Open source, stand alone, ASCII terminal project
brain at jbrain.com
Wed Dec 3 16:36:21 CST 2008
John Floren wrote:
> It was extremely easy for me to solder dozens of SMT boards on day one
> at one of my jobs, even though I had never done SMT before. However,
> that was with a wonderful Weller soldering station, extremely good
> solder, and flux to slather all over the board. If I were to try it as
> Joe Diskpack, with a $15 radio shack soldering iron and the included
> solder, I'd probably blob it to hell.
I'll add my support for this statement. The combination of a good
soldering station, liquid flux, and small solder is the difference
between night and day. I would add solder wick in there as well. I
cringe when I look at older projects that were created with my $15.00
Radio Shack pencil. I don't think I've done 0603s yet, but 0805s and
1206s are a breeze, as are 64TQFPs and we'll see how TSSOP14s are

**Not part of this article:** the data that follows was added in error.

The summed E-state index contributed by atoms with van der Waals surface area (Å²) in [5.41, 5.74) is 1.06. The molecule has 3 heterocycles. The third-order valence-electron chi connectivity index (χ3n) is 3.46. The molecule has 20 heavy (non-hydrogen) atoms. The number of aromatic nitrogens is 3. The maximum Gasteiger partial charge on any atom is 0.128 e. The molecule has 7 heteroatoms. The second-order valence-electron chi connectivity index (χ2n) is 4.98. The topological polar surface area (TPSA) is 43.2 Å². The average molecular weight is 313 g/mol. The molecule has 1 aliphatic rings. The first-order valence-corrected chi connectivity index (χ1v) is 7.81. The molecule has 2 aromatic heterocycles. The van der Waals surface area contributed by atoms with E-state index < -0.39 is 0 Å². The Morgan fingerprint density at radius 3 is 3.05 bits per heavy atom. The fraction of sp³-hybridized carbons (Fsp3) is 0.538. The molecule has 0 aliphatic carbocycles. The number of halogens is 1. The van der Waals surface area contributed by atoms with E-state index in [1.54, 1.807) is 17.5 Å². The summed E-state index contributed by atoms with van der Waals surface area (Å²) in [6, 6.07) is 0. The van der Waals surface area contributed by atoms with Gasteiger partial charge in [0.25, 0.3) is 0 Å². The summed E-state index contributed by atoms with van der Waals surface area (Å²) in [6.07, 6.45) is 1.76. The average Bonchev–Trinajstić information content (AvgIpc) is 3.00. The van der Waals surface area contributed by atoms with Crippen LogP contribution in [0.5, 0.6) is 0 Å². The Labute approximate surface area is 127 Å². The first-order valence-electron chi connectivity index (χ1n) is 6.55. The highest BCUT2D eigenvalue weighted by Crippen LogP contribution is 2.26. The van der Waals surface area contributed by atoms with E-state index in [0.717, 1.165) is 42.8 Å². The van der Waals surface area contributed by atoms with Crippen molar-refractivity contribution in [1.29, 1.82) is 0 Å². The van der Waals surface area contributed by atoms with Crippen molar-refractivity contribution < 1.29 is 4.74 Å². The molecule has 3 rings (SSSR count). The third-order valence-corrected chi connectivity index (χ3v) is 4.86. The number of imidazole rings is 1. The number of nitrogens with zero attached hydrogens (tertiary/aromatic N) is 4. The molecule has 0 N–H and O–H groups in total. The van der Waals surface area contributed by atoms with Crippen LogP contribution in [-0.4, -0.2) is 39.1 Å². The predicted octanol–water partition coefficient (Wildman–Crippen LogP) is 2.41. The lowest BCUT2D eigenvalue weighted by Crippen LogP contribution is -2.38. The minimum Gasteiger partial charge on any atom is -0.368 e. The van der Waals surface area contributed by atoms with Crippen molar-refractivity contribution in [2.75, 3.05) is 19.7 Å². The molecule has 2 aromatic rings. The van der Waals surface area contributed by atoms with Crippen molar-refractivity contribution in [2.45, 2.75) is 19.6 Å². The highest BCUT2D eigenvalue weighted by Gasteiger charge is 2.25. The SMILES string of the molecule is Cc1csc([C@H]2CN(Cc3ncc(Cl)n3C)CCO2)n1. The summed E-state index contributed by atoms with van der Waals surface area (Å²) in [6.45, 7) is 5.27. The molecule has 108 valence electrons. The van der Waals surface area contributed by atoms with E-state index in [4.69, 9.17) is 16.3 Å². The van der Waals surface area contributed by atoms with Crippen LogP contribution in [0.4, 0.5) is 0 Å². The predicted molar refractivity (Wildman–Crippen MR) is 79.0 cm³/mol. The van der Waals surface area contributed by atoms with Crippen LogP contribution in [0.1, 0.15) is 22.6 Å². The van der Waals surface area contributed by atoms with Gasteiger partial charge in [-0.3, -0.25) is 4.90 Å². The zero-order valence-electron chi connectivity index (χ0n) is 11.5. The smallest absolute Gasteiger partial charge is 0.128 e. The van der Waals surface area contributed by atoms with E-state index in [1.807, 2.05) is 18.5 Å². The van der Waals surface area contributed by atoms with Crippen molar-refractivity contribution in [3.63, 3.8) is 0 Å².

tonight, when I solder up some.
> The decision to do SMT depends on your intended consumers. Will they
> have a good station and a bottle of flux? If so, do it because SMT is
> great. If not, SMT is probably pretty evil.
I'd also say that if there are some unavoidable SMT parts (newer uCs
with larger footprints are only available in SMT), then you should
consider making the project SMT (the end user will need to buckle down
and get SMT equipment to solder up part of it, why not take advantage of
SMT across the design? Some developers will sell a board with just the
main SMT uC/CPLD/FPGA/etc. soldered, and the rest is through hole, which
I suppose is an OK compromise.
Of course, if the design is not a kit, then I vote SMT all the way.
SMT makes things like this possible:
An entire CBM IEC compatible drive in 1.5" by 1.5" :-)
Boards came today and parts should be here tonight, I hope.
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